The good thing is that it’s also one of the easiest items to replace or avoid. There are tons of companies selling reusable straws in glass, metal and biodegradable materials like bamboo, hemp, etc. We have used glass straws from Glass Dharma which we really like (but do not travel with due to the break risk) and recently bought a set of bamboo straws from a small local company in Bali. The other option is simply forgoing a straw altogether and asking to get your drink without one.
Say No to Plastic Bags
Nowadays plastic bags are used for everything especially in the developing world. If you visit a local corner store in Asia you will without a doubt be offered at least one plastic bag to put your goods in however small they may be. Sometimes they will even offer to pour drinks you buy in a plastic bottle into a separate plastic bag with a straw, which is not only completely unnecessary and less practical but also three times more wasteful.
The best way to avoid or minimize the use of plastic bags is to always travel with one or several reusable canvas bags. They come in thousands of different versions, shapes and sizes, and are literally sold all over the world. Best of all, they are extremely lightweight so they easily fit in a handbag, day pack, or pocket.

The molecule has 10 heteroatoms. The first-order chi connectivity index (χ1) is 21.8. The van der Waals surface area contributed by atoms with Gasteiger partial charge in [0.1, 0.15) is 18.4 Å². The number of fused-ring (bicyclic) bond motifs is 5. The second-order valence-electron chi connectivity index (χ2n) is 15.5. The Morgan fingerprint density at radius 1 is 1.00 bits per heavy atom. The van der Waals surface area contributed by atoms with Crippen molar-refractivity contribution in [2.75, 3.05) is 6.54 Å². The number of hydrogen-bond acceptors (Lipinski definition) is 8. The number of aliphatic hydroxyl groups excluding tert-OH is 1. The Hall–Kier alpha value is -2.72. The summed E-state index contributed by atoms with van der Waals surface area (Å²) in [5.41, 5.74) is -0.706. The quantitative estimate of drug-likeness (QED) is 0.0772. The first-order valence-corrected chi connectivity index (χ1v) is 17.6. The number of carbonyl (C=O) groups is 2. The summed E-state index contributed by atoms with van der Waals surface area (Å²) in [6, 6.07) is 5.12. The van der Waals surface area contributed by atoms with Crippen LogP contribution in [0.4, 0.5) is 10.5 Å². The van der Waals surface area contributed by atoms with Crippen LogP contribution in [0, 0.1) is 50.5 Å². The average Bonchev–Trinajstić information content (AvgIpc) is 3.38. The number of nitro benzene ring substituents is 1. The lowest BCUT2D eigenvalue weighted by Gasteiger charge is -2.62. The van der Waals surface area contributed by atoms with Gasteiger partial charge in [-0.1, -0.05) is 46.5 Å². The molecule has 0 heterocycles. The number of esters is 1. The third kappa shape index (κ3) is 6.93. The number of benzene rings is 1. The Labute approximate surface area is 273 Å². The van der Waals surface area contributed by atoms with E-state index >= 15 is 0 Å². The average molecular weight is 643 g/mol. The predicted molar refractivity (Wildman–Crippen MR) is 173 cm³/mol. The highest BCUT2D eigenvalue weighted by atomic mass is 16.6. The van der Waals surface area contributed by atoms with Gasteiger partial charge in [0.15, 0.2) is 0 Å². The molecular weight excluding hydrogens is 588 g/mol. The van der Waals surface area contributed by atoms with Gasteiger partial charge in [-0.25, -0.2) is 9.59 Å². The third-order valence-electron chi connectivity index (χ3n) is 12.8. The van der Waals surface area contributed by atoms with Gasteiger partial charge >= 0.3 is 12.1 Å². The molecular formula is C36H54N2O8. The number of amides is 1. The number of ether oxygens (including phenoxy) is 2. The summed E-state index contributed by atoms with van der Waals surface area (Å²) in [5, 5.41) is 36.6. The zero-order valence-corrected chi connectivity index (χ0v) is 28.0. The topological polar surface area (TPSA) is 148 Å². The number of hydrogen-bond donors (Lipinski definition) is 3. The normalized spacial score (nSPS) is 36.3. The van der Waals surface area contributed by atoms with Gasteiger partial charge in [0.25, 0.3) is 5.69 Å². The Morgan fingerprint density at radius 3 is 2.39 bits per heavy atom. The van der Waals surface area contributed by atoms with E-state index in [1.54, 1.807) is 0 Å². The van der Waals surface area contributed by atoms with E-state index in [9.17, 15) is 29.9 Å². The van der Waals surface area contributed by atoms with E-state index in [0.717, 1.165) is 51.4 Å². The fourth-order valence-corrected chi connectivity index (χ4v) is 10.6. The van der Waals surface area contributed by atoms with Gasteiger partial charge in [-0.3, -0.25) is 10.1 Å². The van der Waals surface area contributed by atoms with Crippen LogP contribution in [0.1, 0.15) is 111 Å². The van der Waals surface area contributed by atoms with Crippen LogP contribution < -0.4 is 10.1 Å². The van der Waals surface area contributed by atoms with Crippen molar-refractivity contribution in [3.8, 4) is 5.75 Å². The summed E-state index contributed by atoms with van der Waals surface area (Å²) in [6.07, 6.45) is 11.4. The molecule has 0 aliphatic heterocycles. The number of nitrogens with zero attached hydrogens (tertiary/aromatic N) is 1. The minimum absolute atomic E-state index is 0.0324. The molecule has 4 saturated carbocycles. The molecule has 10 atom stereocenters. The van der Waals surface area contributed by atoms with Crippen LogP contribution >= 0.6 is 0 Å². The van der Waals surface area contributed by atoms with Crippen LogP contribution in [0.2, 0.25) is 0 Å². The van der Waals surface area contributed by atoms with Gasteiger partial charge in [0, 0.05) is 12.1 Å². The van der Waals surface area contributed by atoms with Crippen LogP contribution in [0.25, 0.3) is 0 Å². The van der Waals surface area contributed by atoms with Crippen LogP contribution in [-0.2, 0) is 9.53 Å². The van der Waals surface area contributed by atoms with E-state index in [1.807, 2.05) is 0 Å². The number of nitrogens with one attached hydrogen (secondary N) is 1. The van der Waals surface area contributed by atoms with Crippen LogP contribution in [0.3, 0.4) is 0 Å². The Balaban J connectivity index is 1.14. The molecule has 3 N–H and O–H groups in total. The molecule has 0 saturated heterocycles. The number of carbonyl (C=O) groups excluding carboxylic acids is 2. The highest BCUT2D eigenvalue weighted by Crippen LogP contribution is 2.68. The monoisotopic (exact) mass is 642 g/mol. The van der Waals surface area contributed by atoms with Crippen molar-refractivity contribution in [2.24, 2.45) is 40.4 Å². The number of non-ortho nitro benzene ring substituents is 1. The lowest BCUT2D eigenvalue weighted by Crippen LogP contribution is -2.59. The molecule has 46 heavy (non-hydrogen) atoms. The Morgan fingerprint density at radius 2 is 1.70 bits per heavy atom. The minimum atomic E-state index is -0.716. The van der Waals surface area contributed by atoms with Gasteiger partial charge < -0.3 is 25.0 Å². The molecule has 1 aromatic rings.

It's a problem that we're not living sustainably but the good news is that there is a lot being done to help the planet. Recycling of plastic is quickly becoming the norm in the West, people are coming up with innovative solutions to clean our oceans, companies have begun developing biodegradable plastic from raw materials like corn starch and hemp, and in November of 2016 the State of California took a huge step towards a cleaner future by voting for a ban on plastic bags.
There is something empowering with acknowledging that our actions have the ability to impact our planet for the better and that the steps we take can ensure that we leave the world better than we found it.